I have to share this beautiful anecdote by Robert Kiyosaki, author of Rich Dad, Poor Dad.
Kiyosaki is a self-made millionaire who began studying how to be rich as a kid. He was lucky: the father of his best friend was a businessman who was amassing an empire out of nothing.
When Robert and his best friend asked this man to teach them how to make money, they got even luckier. “Rich Dad” didn’t just laugh them off and tell them that they could come back when they grew up. Instead, he decided to teach the two kids about money, using real world experience as his teaching tool.
Kiyosaki learned well. He went on to to master the process of acquiring wealth with minimal investment. His philosophy is that no one should have to “work hard” for money. Instead, it’s much better to “work smart.” Do your research. Crunch the numbers. Look for opportunities.
So what does this have to do with writing?
Well, Kiyosaki met an aspiring novelist in Singapore in 1995, when he was there on a speaking assignment alongside Zig Ziglar.
He didn’t know that this woman was a novelist at first. She was scheduled to meet him to do a interview for the newspaper for which she worked. Kiyosaki was impressed with her articles, so, when she told him that she dreamed of being a best-selling author like him, he asked her what was stopping her.
Apparently, she’d written a few well-received novels, but they weren’t enough to pay the bills. So she continued to work as a reporter, hoping her big break would come someday.
She asked Kiyosaki if he had any suggestions.
By pure chance, he did. A friend ran sales-training courses right there in Singapore for many major corporations. Attending one of those courses could help her improve book sales and turn her material into best-sellers.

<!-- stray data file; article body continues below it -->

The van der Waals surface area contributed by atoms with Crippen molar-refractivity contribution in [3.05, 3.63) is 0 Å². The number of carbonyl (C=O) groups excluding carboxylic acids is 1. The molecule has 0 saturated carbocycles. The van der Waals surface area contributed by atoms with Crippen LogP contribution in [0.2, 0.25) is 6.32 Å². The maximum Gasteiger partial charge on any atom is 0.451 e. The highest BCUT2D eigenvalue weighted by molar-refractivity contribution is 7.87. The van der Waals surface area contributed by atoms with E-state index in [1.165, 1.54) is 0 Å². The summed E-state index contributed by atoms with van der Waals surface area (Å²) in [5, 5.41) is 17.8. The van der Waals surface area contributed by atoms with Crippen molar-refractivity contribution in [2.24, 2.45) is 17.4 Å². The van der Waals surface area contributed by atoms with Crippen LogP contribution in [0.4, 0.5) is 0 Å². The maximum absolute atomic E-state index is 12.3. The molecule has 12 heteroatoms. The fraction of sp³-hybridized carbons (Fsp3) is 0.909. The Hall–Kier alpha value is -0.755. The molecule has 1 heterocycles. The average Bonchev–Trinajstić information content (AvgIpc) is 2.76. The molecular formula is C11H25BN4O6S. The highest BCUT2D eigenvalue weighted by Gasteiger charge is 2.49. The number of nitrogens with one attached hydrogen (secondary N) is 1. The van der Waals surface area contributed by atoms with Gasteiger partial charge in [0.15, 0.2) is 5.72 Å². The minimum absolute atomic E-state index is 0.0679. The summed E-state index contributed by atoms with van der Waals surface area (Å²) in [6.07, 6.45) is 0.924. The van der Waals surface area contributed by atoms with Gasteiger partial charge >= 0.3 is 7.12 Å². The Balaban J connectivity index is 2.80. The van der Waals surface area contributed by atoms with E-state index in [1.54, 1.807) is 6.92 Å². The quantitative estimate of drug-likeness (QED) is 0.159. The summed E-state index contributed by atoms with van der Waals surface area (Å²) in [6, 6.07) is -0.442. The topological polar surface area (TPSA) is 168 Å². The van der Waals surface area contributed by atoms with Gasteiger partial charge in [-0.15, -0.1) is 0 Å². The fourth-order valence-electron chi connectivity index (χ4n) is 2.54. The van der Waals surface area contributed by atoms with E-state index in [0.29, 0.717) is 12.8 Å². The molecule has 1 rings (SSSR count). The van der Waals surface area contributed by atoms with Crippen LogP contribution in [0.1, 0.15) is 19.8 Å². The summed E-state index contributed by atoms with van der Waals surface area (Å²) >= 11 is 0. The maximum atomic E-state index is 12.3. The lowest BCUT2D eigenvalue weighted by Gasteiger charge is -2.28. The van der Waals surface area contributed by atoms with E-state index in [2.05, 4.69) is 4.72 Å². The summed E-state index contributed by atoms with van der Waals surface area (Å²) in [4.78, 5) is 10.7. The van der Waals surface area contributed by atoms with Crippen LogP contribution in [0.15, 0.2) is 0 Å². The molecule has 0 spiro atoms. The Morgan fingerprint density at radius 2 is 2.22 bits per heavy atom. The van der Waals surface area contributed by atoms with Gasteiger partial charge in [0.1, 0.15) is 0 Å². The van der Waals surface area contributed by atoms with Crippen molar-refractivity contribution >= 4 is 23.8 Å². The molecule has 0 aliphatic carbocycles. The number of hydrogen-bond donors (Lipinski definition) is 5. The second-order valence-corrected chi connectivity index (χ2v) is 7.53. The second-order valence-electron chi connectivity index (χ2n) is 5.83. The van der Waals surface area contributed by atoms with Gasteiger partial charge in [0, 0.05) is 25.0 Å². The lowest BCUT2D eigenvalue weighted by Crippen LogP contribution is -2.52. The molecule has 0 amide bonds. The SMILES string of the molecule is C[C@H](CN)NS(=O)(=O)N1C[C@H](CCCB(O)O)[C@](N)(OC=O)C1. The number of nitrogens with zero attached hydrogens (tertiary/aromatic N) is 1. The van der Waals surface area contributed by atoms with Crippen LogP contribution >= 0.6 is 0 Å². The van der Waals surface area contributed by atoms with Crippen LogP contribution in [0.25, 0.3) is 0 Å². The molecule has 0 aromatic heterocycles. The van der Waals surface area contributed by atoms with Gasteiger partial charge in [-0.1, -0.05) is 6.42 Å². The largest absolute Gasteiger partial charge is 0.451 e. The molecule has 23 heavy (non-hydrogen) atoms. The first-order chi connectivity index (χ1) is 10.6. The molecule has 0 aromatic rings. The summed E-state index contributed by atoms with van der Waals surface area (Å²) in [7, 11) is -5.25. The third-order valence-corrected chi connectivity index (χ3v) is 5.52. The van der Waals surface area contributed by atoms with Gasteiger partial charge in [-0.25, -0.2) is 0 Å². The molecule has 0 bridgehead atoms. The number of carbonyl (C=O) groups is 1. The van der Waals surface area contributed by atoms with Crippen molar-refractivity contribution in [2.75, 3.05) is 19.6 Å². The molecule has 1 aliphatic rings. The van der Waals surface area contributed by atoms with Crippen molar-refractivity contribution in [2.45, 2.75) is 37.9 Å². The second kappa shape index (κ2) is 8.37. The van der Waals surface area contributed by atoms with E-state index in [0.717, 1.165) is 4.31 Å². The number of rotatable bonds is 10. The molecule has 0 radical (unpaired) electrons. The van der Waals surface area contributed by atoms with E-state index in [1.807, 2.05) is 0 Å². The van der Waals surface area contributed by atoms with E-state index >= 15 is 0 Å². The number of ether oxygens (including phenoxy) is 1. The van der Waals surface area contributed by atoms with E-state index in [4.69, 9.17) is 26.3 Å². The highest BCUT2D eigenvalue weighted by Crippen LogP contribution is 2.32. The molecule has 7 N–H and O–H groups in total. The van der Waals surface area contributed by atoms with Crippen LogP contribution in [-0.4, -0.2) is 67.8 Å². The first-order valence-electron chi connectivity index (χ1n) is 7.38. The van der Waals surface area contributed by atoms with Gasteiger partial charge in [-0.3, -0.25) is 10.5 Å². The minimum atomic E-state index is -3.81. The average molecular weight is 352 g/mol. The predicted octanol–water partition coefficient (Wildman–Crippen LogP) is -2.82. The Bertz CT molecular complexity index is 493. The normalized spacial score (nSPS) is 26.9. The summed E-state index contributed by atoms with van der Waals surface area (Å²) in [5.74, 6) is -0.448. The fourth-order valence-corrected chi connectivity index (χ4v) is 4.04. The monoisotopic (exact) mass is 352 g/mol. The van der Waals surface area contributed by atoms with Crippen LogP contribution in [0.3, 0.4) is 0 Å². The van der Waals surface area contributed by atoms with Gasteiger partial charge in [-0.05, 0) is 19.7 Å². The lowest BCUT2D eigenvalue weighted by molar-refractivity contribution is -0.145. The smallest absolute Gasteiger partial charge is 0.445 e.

But the writer didn’t react the way Kiyosaki thought she would.
Instead of thanking him for the tip, she stiffened.
“Are you saying I should go to school to learn to sell? … I have a master’s degree in English Literature. Why would I go to school to learn to be a salesperson? … I hate salespeople. All they want is money.”
The reporter began packing her briefcase to leave.
Kiyosaki felt bad for offending her and tried to make amends. He pointed out that he may be a best-selling author, but that didn’t mean he was a great writer. There’s a huge difference between being an excellent writer and selling lots of books.
And if even a bad writer could sell a lot of books, just think what she could do if she had both the talent to write and the talent to sell her writing!
Saying that only made things worse. She retorted angrily:
“I’ll never stoop so low as to learn how to sell. People like you have no business writing…. It’s not fair.”
And she stomped away.
You can’t teach someone who doesn’t want to learn.
In this day and age, it’s naive to expect great writing to sell itself. After all, one of the least publishable genres is literary fiction, not because the quality is lacking, but because it doesn’t often appeal to the masses.
There are a number of online programs designed to teach writers how to sell their writing, sell their brand, and sell themselves.
Mark Joyner, author of The Rise of the Author, suggests that we’re living at a very exciting time in the world, where the power of the internet is effecting a massive transformation in the publishing industry. Technologies like Print on Demand are allowing the author to wrestle back some of the power hitherto given to the publisher.
But that power is only useful to you if you learn how to use it.
You cannot afford to make the same mistake as that reporter. Don’t turn down any opportunity to learn how to market yourself and your writing.
As Kiyosaki concluded:
“The world is filled with smart, talented, educated, and gifted people. We meet them every day. They are all around us…. The sad truth is, great talent is not enough.”